Explore the best of Brittany
And not just the obvious attractions ... this enchanting region is full of unexpected surprises too.
With travel restrictions easing between Britain and Europe, Brittany is back on the wish list again for UK holidaymakers. Easy to get to by ferry or plane, it boasts an undulating coastline, irresistible heritage towns, and some delicious local produce including seafood, crêpes, and Breton cider.
It would be oh-so-easy to relax by the sea for your whole holiday, but Brittany rewards the explorer too. Here are five suggestions for our favourite must-see sites – Les Incontournables to the French – as well as five ideas for destinations that you could overlook without a little insider knowledge.
5 must-see sites
1. The Pink Granite Coast
Stretching for 19 miles (30 km) along the northwest coast, this rose-tinted shoreline of pink granite boulders is dotted with rocky headlands, sheltered coves and sandy beaches.
The small resort of Perros-Guirec makes a great base for exploring the Sentier des Douaniers, the seashore path where customs officials once watched for smugglers and for discovering pretty harbours such as Trégastel.
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2. Brittany’s islands
Perros-Guirec overlooks Les Sept Iles – seven uninhabited islands that are a haven for seabirds – but Brittany has a wealth of small offshore islands too.
Largest of all is Belle-Ile off the south coast, but take time out for the short ferry ride to the islands of Bréhat and Batz (pictured below) in the north with their charming cottages and flower-filled gardens.
Tucked inland on a bend in the Rance, Dinan is just a 40-minute drive from the ferry port of Saint-Malo.
Walk steeply down Rue du Petit-Fort to the quayside of this once-busy river port, now lined with restaurants and craft shops. Then explore the historic centre with its narrow cobbled streets, half-timbered façades, and 1.8 miles (3km) of city walls.
4. Vannes and the Gulf of Morbihan
The walled town of Vannes is another stunner, set back behind the ‘inland sea’ of the Gulf of Morbihan in the south. Explore the medieval streets, visit the cathedral and – on Tuesday and Saturday mornings – browse the stalls of the market in Place des Lices.
Then head to the Parc du Golfe to join a boat trip around the Gulf.
Don’t overlook Brittany’s regional capital, once home to the powerful Breton Parliament. Beautifully restored after a major fire in 1994, the building now houses the Court of Appeal – don’t miss a guided tour.
Discover the city’s fine properties that include the largest concentration of half-timbered houses in Brittany, plus many 18th-century mansions. Relax amongst the flowerbeds and aviaries of the Thabor Gardens and challenge your perceptions with the street art trail.
5 alternative Brittany highlights
1. Huelgoät and the Monts d’Arrée
Brittany is steeped in myths, legends and Celtic culture, especially around the Monts d’Arrée, which are just tall enough to creep into the ‘mountain category’.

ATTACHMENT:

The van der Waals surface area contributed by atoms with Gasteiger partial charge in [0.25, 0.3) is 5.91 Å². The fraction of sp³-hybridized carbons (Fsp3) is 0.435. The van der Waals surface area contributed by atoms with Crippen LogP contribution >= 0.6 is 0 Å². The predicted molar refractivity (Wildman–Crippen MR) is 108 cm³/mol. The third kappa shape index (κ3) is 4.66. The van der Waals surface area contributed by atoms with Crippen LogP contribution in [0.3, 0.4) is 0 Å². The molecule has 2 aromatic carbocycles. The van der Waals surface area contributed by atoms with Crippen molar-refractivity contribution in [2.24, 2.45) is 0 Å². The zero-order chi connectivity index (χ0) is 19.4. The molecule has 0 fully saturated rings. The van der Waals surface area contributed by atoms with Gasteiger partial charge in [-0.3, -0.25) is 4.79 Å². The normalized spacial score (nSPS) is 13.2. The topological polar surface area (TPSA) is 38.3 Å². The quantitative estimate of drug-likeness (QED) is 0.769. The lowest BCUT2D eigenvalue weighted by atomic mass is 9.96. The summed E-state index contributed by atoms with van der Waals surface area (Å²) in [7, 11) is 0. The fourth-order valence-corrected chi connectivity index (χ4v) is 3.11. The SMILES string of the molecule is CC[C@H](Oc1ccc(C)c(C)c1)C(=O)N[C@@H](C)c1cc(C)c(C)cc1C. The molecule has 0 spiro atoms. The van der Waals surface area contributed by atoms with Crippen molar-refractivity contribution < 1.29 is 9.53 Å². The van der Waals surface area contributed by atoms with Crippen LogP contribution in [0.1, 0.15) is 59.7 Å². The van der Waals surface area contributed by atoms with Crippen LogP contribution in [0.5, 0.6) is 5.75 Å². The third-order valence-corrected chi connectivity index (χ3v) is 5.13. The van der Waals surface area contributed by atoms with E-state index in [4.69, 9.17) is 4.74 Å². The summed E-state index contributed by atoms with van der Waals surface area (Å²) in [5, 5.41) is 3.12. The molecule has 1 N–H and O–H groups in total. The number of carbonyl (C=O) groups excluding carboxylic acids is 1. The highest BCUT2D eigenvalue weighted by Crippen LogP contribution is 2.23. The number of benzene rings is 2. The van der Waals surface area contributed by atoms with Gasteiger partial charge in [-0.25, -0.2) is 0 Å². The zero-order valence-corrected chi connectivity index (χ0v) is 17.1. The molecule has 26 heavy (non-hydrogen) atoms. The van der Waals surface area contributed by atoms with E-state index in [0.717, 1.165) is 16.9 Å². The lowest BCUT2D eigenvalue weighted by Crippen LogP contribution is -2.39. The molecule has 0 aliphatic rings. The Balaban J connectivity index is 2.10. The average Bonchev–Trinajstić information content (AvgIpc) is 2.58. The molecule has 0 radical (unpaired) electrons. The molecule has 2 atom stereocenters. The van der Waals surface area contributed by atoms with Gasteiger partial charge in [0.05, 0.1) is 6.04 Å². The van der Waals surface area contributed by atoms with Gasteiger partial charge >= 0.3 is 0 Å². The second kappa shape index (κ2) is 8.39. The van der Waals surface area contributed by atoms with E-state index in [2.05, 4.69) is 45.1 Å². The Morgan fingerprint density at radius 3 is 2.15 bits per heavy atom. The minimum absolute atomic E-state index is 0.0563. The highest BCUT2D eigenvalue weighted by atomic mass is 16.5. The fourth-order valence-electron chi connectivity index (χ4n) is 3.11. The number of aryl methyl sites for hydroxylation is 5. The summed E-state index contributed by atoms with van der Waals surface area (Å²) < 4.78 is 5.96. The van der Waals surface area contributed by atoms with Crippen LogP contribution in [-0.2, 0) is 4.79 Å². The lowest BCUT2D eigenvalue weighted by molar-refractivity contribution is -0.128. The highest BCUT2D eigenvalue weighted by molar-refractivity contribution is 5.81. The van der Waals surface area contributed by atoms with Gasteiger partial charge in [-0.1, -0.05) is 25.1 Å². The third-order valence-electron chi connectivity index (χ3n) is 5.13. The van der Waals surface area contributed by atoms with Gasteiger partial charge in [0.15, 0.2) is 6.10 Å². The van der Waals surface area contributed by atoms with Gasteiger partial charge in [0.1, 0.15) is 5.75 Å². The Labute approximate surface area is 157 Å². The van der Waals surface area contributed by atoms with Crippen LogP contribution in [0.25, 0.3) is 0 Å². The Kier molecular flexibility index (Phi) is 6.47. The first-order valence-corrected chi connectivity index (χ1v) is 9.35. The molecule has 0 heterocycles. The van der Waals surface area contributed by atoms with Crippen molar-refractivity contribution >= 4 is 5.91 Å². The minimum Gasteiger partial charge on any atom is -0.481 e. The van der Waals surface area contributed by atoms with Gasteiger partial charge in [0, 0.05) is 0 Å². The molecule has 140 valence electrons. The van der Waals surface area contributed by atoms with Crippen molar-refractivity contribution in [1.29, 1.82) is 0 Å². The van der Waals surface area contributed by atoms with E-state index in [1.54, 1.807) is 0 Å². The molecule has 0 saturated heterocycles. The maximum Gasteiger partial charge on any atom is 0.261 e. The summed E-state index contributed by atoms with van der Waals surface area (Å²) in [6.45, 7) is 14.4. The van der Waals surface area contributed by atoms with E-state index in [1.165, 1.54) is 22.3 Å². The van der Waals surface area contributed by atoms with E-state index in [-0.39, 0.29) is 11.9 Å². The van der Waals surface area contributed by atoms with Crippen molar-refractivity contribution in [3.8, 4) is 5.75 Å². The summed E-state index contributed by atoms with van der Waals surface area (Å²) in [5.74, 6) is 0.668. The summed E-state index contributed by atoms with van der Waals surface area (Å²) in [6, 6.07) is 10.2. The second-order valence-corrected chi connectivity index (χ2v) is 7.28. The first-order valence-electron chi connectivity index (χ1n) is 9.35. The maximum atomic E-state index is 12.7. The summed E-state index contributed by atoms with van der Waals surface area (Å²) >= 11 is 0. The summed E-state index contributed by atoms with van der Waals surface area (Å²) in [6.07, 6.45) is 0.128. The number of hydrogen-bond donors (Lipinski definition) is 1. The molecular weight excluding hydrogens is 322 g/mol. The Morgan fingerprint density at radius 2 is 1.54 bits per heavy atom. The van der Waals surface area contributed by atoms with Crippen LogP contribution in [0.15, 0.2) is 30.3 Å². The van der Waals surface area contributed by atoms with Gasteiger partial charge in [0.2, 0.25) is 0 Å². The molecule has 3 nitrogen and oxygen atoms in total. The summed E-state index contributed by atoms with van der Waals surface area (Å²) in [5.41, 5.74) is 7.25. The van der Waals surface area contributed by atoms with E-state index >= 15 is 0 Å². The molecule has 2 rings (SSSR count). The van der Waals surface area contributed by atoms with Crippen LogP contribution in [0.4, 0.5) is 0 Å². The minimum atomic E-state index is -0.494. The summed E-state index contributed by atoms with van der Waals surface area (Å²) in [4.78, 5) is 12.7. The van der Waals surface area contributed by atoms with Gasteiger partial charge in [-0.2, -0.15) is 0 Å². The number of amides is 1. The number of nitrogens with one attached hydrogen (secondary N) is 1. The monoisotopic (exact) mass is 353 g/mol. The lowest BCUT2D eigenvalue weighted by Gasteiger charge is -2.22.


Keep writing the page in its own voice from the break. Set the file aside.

Discover the mischievous Breton elves or korrigans; immerse yourself in Arthurian legend; and uncover the legend of boulder-tossing giants in the atmospheric forest known as The Chaos at Huelgoät.
Tim Jones/Alamy Stock Photo
2. Beautiful Villages
Four Breton villages are ranked among the elite band of the Most Beautiful Villages in France, an association of 164 stunning communities renowned for their architecture, heritage and location.
Visit the old fishing village of Saint-Suliac on the Rance estuary; Locronan, a jewel of Breton Gothic art; the walled village of Moncontour with 11 of its original towers; and Rochefort-en-Terre, grown prosperous from local slate quarries and its strategic trading position. They are all completely different, but utterly charming.
Rolf E. Staerk/Shutterstock
Sail into harbour beneath Saint-Malo’s lofty ramparts and it’s hard to believe that the town was painstakingly rebuilt after the Second World War.
Once the home of ship owners and privateers, it still oozes atmosphere from every stone and is well worth a stopover at the start or close of your holiday. Expect stunning sunsets from the ramparts too.
4. Pointe du Raz
Brittany’s answer to Land’s End, France’s most westerly point offers fabulous clifftop walks and some spectacular sea views, especially in a stiff breeze.
Radu Razvan/Alamy Stock Photo
Nearby Audierne is a working fishing port and home to the Aquashow aquarium and bird show.
5. Pont Aven
Many artists found inspiration in Brittany’s light and landscapes, from Dinard and the Pink Granite Coast to Huelgoät and Belle-Ile, but the small town of Pont-Aven attracted international attention thanks to post-Impressionist painter Paul Gauguin.
READ MORE: 35 of France's most beautiful villages
Where to stay in Brittany
From cosy country cottages to campsites, seaside hotels to elegant chateaux, Brittany has accommodation for every taste and budget.
Enjoy views of the Sept Iles - the Seven Islands -from the Hôtel Les Costans at Perros-Guirec at the heart of the Pink Granite Coast.
Hotel Les Costans/Booking.com
Experience traditional Breton accommodation at Le Manoir de Kerbot, a 16th-century farmhouse hotel near historic Vannes.
Or soak up the atmosphere of a country manor house at Le Manoir des Eperviers, a 5-bedroom luxury B&B at Quéven near Lorient.
READ MORE: A long weekend on the French Atlantic coast
How to get there
For further information and inspiration, visit Brittany Tourism.
Main image: Angelina Cecchetto/Shutterstock
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